Griffin Post

Griffin Post flies down a line in Valdez, Alaska.

In 2006, professional big mountain skier Griffin Post decided to take a gamble.

On the verge of finishing his Master of Business Administration degree from the University of Denver, Post had a different calling—one that didn’t reside in a cubicle.

Rather, it was a total recall to his favorite sport—skiing.

According to skiing folklore, Post’s childhood friend, professional photographer, fellow Sun Valley ripper—and overall wildman—Drew Stoecklein presented Post with a crazy idea: enter the 2006 U.S. Extreme Skiing Championships in Crested Butte, Colo.

“Drew took me under his wing and encouraged me to enter,” Post remembered.

The only catch was that Post had never entered a professional extreme skiing competition before, so he’d have to go through the qualifying round. The entry fee was $400.

Most bodacious skiers wouldn’t have batted an eye at the challenge; however, there was one hiccup. Post also had to make rent that month.

So, with graduation only a short time away and rent due soon, Post did what most honorable skiers do in their early 20s: he took the money and used it to enter the competition.

Since he was a newbie with zero entries, he had to make the top-25 cut to qualify for the two-day championship.

“At the time it was the contest for big mountain skiing,” Post said. “It had the most prize money and was the longest running competition.”

Despite feeling like he skied well, at the end of the qualifying day, Post received heartbreaking news. He finished 26th.

“I was devastated,” he said.

However, Post noticed a discrepancy with the judges’ score. As Post added up his total he realized that he should’ve made the cut. To the judges’ embarrassment, he was right and was instantly bumped from 26th to 23rd.

“I was pumped that I didn’t waste all that money,” Post said. “The next two days I really skied well.”

In fact, he won the whole competition. Post went from nobody to somebody in a matter of days, and his huge gamble—betting on himself—paid off. The winning purse was $5,000.

“I thought, okay, maybe this can work out,” he said.

From that point on, Post finished his MBA from the University of Denver in 2007, but afterwards decided to become a professional skier.

“That brought on some mixed feelings from my parents,” he recalled.

Mixed feelings or not, Post’s success is undeniable. Since that epic 2006 victory, Post has gone on to become one of the world’s best big mountain skiers. He’s posted victories at the 2007 Jackson Hole Freeskiing Open and 2008 Telluride Freesking Open.

In 2010, he returned to the U.S. Extreme Skiing Championships in Crested Butte for another classic victory by posting a score of 94 points—47 points in both runs. That point total was good enough to edge out defending champion Cliff Bennett from Snowbird, who scored a 93.2.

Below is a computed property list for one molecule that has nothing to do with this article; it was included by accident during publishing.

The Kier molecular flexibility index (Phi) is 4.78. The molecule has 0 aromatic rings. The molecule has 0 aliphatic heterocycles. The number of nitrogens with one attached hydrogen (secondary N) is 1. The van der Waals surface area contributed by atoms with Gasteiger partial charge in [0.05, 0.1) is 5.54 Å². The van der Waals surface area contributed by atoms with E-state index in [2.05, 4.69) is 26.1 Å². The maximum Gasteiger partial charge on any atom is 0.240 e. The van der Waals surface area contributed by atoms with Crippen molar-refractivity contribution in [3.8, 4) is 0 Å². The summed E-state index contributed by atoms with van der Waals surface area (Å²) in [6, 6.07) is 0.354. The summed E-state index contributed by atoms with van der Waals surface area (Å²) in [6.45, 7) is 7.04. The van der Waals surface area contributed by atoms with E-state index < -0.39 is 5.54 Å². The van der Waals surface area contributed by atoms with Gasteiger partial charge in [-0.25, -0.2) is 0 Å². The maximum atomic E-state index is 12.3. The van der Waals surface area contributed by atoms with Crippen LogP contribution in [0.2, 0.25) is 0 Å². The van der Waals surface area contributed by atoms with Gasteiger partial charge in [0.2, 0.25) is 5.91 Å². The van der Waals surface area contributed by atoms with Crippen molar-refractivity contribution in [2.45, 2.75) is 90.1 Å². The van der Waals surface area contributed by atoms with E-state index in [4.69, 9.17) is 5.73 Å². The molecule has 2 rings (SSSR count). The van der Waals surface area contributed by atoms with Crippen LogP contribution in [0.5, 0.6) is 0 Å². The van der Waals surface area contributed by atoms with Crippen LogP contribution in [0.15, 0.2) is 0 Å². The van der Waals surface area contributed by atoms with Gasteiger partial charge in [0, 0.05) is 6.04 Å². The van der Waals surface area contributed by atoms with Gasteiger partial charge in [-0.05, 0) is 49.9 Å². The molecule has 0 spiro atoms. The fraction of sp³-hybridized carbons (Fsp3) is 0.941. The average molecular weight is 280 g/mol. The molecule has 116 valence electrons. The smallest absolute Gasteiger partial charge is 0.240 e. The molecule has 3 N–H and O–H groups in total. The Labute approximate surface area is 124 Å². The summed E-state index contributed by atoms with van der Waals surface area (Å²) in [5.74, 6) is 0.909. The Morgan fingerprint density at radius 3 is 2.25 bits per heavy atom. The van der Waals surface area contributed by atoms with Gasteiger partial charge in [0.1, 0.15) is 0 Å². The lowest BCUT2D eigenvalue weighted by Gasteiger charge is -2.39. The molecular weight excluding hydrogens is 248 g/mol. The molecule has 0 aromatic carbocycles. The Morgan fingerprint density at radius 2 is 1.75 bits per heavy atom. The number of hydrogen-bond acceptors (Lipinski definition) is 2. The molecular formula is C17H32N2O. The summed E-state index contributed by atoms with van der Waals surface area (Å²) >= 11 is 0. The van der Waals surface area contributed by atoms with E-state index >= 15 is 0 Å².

He also placed second in the 2010 Freeride World Tour.

Post would also go on to become a Gold Medalist in the 2017 X-Games in the X-Games Real Mountain team event.

He earned the Sickbird Belt Buckle and has been nominated six times at the Powder Magazine Awards, in addition to appearing in nine Teton Gravity Research films and several more Warren Miller movies.

He’s sponsored by Lange Ski Boots, Kastle Skis, The North Face, Smith Goggles and Helmets, Jackson Hole Resort, Hestra Gloves, Garmont Boots, Ortovox, Smartwool, Sierra Nevada, POW (Protect Our Winter) and the Wyoming Wildlife Foundation.

When everything adds up at the end, there’s reason to see why Post has been named Idaho Mountain Express’ “Athlete of the Year” for 2020 for his entire body of work as a big mountain skier.

“I am definitely honored,” he said.

Griffin Post 2

Griffin Post sends it in the Julian Alps, Slovenia.

Born to be free

Post was born into skiing, and he was also born into wandering—but from the start, Post was born free.

His father, Ned Post, worked for Head/Tyrolia in Vienna, Austria where Post was born.

From there, his family moved to London and then Chicago before landing in a ski area called Sun Valley when Post was six-years old.

“I feel like I’m really from Sun Valley more than anything,” Post said.

His family quickly became a staple in the community, with his dad working and operating Smith Optics and his mother, Connie Post—who still lives in the area—working for Sun Valley Company.

He went to Hemingway Elementary and then to Wood River Middle and High Schools, but transferred to Sun Valley Community School when he was in the 10th grade, and graduated as a Cutthroat in 2001.

He then went out East to Bowdoin College in Maine, but found that it wasn’t a good fit, and transferred to the University of Denver.

However, it was Sun Valley where Post cut his teeth and grew a love for skiing. He was on the Hailey Ski Team, then the Sun Valley Ski Education Foundation while at SVCS.